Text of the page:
Basically what he is saying is simple: we don’t have control over other people’s emotions and actions and all we can do is to find the like-minded people we can at least understand better so that we don’t have to unintentionally hurt or get hurt. No brainers but the author could’ve taken more thorough and sensitive approach to specifically identify the issue and deliver his message.

  • Sandra Taylor

    wow. lots of comments, lots of views. deep post? I wonder about the way words are used, like responsibility as our ability to respond. which would be different from ‘you are making me feel this way’. Do we not respond in certain ways until we are able to respond differently? Is there true choice available? Is control available? Is taking responsibility for feelings akin to offering no resistance to anything? This post is interesting to me at the moment.

  • Snook

    Sometimes you are responsible for how other people feel. The difference that make us a special species of animal is that we can control how we experience our emotions. Some of us experience emotions as a negative or positive, some of us as neither, they are just part of being alive and are what they are. Our consciousness should dictate your happiness or sadness not emotions. Emotions are chemical reactions in your body caused through your conscious interpretation of life around you. Everyone should take responsibility for their own interpretation of life’s events. In saying that living with others is a dynamic situation and many variables arise. Example is a mother responsible for how her children experience emotions or is the child? As far as adults go we all have matured physically but not all of us emotionally. Many adults have remained stunted in various stages of emotional growth, usually because of a fear of negative emotions and an insatiable pursuit for positive ones. Tactics of denial coupled with rigid certainty, usually a large dose of ignorance and massive dedication to constructing their sense of self though the external world around them make them easy to observe and unfortunately are as sensitive and confused as many children are by their emotions and act according to habits formed as a defence or aquiresition tactic when they processed the intellect of a child. My point? I don’t know, maybe let’s focus on the cause and not the cure.

  • Knot2Day

    Although some of what is stated here does have merit, I would have to adamantly disagree with the piece as a whole. It is true that “Sometimes we don’t even need to offer to fix anything, but rather just be present and accept whatever is going on in the moment.” I’m sure I’m not the only woman who has occasionally wanted to just simply share a difficult situation she was dealing with and wasn’t looking for her boyfriend to solve anything, A simple “I’m sorry your dealing with that” and a hug is all that is needed sometimes. However, individuals ARE most certainly responsible for their actions and, consequently, how those actions (or words) impact another person’s emotions. As far as relationships are considered, do you honestly think that you are not responsible for a partner or spouse’s emotions when/if you engage in behavior that is hurtful or demeaning? Are you kidding me? That could not possibly be more wrong!! For example, If I were to ignore my husband/boyfriend at a party and flirt, dance, find excuses to constantly put my hands all over the shoulders and arms of other men and generally act as though I were single, are you saying my actions would not be responsible for my partner’s feelings of anger, jealousy and hurt? That has to be the stupidest claim I have ever heard. What about all the bullying that has been in the news recently and how that is affecting those who are the targets. Do you honestly believe that those bullies are not responsibile for the emotions of humiliation and shame leading to feelings of worthlessness, unlovability and often, suicide. You could not possibly be more wrong. I think you need to re-examine your failure to be accountable for your conduct and how you treat others. I can’t help but feel that anyone who dodges their responsibility for their own words or actions and how they impact others is woefully immature. Responsibility is the nature of maturity, and vice a versa.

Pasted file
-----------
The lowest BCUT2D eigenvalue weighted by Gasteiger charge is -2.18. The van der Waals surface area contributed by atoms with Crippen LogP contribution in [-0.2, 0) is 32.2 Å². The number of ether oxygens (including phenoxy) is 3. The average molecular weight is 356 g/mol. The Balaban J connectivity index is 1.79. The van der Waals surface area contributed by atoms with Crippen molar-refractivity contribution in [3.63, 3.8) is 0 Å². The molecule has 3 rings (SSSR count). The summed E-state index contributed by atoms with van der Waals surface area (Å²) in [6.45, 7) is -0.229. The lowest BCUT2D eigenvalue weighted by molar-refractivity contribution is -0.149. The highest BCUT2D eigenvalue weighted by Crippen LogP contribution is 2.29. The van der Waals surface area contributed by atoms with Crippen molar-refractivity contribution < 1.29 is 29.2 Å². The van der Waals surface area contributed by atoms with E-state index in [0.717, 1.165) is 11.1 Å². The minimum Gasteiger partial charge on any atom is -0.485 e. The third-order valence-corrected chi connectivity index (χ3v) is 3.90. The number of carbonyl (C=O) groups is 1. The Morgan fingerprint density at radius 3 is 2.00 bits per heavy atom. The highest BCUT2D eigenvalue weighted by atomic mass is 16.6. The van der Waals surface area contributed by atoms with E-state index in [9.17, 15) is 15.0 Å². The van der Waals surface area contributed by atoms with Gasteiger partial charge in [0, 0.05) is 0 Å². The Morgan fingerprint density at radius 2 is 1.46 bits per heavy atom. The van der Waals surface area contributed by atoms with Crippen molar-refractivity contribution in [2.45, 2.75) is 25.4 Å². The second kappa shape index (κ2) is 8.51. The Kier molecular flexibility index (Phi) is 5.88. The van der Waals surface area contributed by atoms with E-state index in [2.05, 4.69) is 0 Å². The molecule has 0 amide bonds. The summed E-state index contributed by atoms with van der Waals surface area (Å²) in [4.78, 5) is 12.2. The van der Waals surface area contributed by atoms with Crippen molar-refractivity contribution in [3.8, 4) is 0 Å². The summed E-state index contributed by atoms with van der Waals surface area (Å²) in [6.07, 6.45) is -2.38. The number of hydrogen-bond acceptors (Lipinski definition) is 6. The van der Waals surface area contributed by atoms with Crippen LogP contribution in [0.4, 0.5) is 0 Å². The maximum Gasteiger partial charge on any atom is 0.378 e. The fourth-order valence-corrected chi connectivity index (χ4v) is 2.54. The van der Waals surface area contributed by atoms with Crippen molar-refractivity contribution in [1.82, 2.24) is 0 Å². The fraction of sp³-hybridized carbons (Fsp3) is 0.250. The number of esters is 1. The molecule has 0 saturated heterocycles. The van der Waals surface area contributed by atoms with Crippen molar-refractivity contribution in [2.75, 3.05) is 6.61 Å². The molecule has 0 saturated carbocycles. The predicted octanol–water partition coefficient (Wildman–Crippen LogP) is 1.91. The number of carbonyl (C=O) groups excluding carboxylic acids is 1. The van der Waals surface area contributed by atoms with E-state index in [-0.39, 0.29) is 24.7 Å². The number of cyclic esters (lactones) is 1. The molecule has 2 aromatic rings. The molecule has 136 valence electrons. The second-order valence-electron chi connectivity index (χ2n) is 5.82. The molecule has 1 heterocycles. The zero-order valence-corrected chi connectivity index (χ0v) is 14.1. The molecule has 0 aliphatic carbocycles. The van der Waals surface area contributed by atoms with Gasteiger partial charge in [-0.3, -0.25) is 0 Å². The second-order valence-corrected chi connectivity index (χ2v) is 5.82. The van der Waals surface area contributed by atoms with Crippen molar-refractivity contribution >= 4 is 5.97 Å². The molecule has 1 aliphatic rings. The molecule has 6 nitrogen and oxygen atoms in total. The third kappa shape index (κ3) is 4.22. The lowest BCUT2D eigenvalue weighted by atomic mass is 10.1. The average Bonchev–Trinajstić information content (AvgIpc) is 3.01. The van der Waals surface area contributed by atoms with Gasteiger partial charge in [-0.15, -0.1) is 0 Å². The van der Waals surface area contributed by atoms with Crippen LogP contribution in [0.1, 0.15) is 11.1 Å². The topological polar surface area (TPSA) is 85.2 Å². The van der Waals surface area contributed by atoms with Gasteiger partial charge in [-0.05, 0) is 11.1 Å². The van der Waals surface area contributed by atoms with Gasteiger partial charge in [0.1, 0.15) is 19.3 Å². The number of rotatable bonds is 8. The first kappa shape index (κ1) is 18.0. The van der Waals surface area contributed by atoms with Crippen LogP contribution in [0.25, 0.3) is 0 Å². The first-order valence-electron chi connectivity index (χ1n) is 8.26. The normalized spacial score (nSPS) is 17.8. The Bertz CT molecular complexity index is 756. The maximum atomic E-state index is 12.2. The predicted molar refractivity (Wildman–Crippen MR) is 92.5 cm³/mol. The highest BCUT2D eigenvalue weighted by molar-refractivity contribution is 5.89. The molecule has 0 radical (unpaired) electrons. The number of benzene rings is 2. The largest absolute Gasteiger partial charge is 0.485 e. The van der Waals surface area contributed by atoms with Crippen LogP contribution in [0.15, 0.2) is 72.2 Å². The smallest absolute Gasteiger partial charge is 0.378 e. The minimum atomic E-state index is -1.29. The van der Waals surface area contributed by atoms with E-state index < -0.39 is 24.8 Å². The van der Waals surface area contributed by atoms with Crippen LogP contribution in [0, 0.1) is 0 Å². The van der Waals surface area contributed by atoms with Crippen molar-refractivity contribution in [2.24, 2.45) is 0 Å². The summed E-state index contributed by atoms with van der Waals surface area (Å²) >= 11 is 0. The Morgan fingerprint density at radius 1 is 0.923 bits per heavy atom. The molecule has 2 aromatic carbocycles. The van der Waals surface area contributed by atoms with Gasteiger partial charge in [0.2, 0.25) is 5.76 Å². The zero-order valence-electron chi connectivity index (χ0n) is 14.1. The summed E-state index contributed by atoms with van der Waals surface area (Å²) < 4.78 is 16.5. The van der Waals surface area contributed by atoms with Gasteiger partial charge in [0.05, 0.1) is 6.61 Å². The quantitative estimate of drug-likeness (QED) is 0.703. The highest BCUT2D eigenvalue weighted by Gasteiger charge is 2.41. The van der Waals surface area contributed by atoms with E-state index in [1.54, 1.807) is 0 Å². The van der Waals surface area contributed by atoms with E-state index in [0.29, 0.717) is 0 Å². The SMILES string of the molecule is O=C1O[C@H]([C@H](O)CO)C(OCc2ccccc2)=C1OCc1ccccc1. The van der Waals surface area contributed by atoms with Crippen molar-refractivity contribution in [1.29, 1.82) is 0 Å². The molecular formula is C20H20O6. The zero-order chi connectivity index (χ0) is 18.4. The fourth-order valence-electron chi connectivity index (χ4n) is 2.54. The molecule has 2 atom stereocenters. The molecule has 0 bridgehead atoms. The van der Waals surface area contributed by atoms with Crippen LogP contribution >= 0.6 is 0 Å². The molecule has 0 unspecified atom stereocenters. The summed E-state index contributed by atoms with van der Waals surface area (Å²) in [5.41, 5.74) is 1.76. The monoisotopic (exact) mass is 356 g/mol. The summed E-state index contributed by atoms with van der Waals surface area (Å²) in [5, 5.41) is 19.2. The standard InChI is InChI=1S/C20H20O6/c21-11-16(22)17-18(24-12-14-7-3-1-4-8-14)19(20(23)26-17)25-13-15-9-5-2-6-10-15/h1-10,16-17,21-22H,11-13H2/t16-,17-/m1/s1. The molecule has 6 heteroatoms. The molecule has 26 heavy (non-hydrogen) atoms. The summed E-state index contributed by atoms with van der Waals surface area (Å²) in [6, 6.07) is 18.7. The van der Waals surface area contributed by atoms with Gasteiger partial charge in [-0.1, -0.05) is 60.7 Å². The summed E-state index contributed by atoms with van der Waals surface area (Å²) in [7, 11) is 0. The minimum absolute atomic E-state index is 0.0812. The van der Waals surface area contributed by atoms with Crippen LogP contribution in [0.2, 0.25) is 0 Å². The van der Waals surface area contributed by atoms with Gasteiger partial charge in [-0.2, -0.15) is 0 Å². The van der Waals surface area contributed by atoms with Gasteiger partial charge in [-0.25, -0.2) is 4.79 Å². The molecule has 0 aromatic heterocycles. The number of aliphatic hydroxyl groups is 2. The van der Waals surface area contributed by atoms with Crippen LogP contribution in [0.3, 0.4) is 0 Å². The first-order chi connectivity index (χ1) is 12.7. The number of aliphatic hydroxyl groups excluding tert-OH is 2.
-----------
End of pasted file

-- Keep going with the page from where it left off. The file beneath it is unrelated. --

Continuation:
• grevyturty

    I feel bad for any fools following this non-professional’s uneducated advice. Disgusting.

  • Carmen Swift-Cooper

    Have you ever been married or are you married?

  • Yash Jha

    I just wanna know if what I have understood from this article is correct or not. I wanna just confirm that I don’t leave with a wrong message in my head.
    So what I see on a basic note is that I do or commit an action(i.e. basically do something) and the other person reacts to it in a certain way that is based on how they interpret the situation. I am responsible for what I DO but not responsible for how the other person interprets or makes sense of it. This means if I look at my own action and it is a wrong thing to do, I accept responsibility that my action was wrong and that I must correct my OWN behaviour but if the other person is angry or hurt, their anger or hurt is their reaction to what I did and thus, by implication, their responsibility and not mine i.e. I must take responsibility for my actions and the other person must take responsibility for their REACTIONS to my actions. They are not to blame me and put the responsibility on my shoulders for THEIR emotions and what they do with them.
    It took some time for the article to sink in. I initially had some counterviews on it but then I began to look into my own mental position and realized this.